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Qarangghu Tagh: The Villages Afar Screening and Director Q&A

Duke University Asian Pacific Studies Institute presents a screening of the first independent Uyghur film "Qarangghu Tagh: The Villages Afar" and "Bogha: The Donkey-Pad" followed by Q&A with director Saipulla Matallip.

February 4, 2016 7:00pm to 9:00pm

Qarangghu Tagh: The Villages Afar
(Saipulla Mutallip, 2014, Hong Kong, 70 min, in Uyghur w/ English subtitles, Color, DVD)

-- Q&A to follow w/ director Saipulla Mutallip!

This is the first known independent Uyghur documentary for public screening by a native Uyghur film maker about Xinjiang entirely without government background or involvement.

Qarangghu Tagh is an impoverished mountain area near Khotan in the southernmost part of Xinjiang. The villages are situated on high mountains at altitudes above 3000m. The area is so remote that it has no road connecting it to the world outside. Even to this day, the only access to Qarangghu Tagh is a long, narrow and meandering mountain path that takes 8-9 hours on donkey back, or 3-4 hours by motorbike to get through. One might expect such a self-subsistent community so isolated from the rest of the world to be left in peace.

However, history of the larger world has not left Qarangghu Tagh alone. In 1934 the army led by the Tonggan (Hui) warlord Ma Hushan was defeated in battles fought out in Xinjiang by the army of Sheng Shicai, the Han warlord from Liaoning Province recognized by the Kuomintang. Ma’s soldiers retreated to Khotan and inaugurated four years’ of brutal rule in Khotan. The people of Khotan were subjected to atrocious killing and looting. Some of Ma’s soldiers went up the mountain to Qarangghu Tagh and committed a massacre in one of the villages. This event that destroyed the world of the ordinary people of Qarangghu Tagh is not written down in any historical records, but the people of Qarangghu Tagh have remembered it in a folk song that everybody in the village can sing.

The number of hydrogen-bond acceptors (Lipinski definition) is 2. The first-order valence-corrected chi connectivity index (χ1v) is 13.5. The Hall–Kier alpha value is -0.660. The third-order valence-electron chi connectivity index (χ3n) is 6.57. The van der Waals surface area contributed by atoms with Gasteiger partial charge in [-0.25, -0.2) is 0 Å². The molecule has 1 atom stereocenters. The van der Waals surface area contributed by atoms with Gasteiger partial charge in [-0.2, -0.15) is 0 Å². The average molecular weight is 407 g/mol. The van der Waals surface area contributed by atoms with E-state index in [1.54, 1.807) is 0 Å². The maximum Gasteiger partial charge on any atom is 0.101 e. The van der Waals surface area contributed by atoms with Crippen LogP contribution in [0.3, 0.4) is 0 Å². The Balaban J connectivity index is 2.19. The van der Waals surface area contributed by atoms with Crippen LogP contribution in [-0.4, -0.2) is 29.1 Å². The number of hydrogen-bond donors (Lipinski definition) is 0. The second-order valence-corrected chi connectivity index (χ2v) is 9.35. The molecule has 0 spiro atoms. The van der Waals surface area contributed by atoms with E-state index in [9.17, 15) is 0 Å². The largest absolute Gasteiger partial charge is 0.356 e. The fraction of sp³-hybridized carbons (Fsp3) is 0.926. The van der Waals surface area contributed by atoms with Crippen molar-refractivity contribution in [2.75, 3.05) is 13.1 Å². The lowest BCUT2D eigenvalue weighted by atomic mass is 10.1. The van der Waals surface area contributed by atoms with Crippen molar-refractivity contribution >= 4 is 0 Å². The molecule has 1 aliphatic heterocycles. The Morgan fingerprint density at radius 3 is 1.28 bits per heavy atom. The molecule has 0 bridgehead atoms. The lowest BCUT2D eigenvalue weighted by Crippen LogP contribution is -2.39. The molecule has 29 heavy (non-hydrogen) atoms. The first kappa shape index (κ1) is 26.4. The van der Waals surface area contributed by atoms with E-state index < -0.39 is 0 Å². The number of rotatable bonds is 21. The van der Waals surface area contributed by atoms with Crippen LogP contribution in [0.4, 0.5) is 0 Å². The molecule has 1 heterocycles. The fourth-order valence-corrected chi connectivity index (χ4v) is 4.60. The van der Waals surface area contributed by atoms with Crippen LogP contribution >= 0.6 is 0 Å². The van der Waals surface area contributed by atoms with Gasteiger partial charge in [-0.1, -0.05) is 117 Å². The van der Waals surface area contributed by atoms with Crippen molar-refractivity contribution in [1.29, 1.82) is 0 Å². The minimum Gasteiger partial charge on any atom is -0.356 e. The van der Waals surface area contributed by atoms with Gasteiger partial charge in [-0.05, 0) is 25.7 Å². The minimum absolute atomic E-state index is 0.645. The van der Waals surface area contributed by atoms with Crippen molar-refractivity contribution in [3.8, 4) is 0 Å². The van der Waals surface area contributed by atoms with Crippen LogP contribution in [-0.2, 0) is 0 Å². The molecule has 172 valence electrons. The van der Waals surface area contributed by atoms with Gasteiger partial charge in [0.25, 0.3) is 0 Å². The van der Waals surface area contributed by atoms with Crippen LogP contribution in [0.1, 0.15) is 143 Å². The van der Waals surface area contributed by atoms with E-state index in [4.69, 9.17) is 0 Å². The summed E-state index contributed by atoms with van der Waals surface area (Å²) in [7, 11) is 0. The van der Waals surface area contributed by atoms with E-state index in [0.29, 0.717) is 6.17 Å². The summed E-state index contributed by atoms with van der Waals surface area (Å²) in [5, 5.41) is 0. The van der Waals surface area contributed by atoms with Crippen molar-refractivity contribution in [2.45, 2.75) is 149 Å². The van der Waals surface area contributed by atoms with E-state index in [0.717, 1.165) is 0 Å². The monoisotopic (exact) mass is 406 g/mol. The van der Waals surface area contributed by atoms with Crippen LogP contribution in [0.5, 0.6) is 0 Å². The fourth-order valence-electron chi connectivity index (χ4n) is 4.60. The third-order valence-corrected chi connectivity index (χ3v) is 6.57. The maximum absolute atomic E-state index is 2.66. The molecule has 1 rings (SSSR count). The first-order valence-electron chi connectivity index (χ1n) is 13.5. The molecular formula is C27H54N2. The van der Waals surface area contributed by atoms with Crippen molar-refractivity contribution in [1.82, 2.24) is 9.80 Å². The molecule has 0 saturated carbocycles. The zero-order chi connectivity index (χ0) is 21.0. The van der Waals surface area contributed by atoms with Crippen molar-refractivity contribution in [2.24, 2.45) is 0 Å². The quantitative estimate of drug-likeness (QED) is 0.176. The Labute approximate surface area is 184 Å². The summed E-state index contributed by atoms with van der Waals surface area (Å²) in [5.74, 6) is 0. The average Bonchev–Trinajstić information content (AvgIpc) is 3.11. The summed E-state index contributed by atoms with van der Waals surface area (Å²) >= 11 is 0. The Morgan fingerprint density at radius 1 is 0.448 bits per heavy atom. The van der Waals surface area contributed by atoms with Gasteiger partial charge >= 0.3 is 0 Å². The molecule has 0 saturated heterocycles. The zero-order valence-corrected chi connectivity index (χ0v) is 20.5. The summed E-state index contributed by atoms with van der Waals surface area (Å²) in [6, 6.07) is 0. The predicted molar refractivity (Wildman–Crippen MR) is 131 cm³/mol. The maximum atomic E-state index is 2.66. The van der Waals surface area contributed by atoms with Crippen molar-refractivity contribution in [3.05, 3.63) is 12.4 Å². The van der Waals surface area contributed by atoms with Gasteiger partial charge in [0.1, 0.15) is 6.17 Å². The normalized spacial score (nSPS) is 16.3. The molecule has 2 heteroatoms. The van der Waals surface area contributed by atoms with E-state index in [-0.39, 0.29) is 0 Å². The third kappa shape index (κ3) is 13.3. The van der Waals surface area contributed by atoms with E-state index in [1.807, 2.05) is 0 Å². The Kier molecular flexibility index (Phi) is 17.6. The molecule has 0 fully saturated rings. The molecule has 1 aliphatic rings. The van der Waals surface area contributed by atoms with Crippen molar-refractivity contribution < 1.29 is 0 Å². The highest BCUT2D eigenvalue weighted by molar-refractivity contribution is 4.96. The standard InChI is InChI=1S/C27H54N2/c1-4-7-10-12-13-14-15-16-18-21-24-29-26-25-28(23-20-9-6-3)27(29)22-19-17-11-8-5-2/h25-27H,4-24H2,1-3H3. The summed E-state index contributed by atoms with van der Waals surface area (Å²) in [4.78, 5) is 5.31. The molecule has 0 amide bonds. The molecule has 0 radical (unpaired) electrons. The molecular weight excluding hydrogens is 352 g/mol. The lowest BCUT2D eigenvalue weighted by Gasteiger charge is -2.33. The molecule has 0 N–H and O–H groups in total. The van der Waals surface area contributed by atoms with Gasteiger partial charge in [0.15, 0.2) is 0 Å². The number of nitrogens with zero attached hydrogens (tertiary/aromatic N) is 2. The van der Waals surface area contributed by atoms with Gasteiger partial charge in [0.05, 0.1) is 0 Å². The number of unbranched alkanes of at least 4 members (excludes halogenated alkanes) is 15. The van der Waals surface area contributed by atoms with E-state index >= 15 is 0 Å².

During the 1934 massacre, the unfeigned and mild folks of Qarangghu Tagh did not put up any resistance because the simple lives of rural living had not occasioned the training of strong leaders. Today, after more than half a century, education in the village is still barely existing.

The director-cinematographer of Qarangghu Tagh is a native Uyghur of Xinjiang. He travelled to Qarangghu Tagh for the first time in 2009 to observe the people’s way of life. It was in that trip when he first heard villagers sing the folk song about the 1934 massacre. Then he started to research on that incident and returned to Qarangghu Tagh multiple times between 2009 and December 2012 to interview villagers including survivors of the massacre and their descendants.  He worked alone on most of the research and creative tasks within a minimal budget and other social constraints. He is the director, researcher, cinematographer and co-editor of this film. It took him six years until 2014 to complete this project.

Bogha: The Donkey-Pad
(Saipulla Mutallip, 2016, Hong Kong, 70 min, in Uyghur w/ English subtitles, Color, DVD)

Muhter is a good boy. He helps his father pushing his hawker’s cart in the morning before school. In the afternoon he helps his mother with the baby. His only vice is ice-lollipops. One day while he is taking his grandmother home, he finds a donkey-pad which he sells to finance his purchase of a lot of ice-lollipops. However, life becomes complicated for Muhter…

Bogha is adapted from a short-story of the same title by the Uyghur writer Memtimin Hoshur.

About the filmmaker
Saipulla Mutallip is a native Uyghur of the Bortala region of north Xinjiang. He was born in 1983 and graduated in 2006 from the Xinjiang Arts Academy Photography Class in Urumqi. After graduation he joined the film industry working as cinematography assistant and lighting assistant for local, Chinese and Hong Kong film crews when they shot films in Xinjiang. He also worked in international film crews such as those of The Kite Runner and Mummy III during their Xinjiang shoots.



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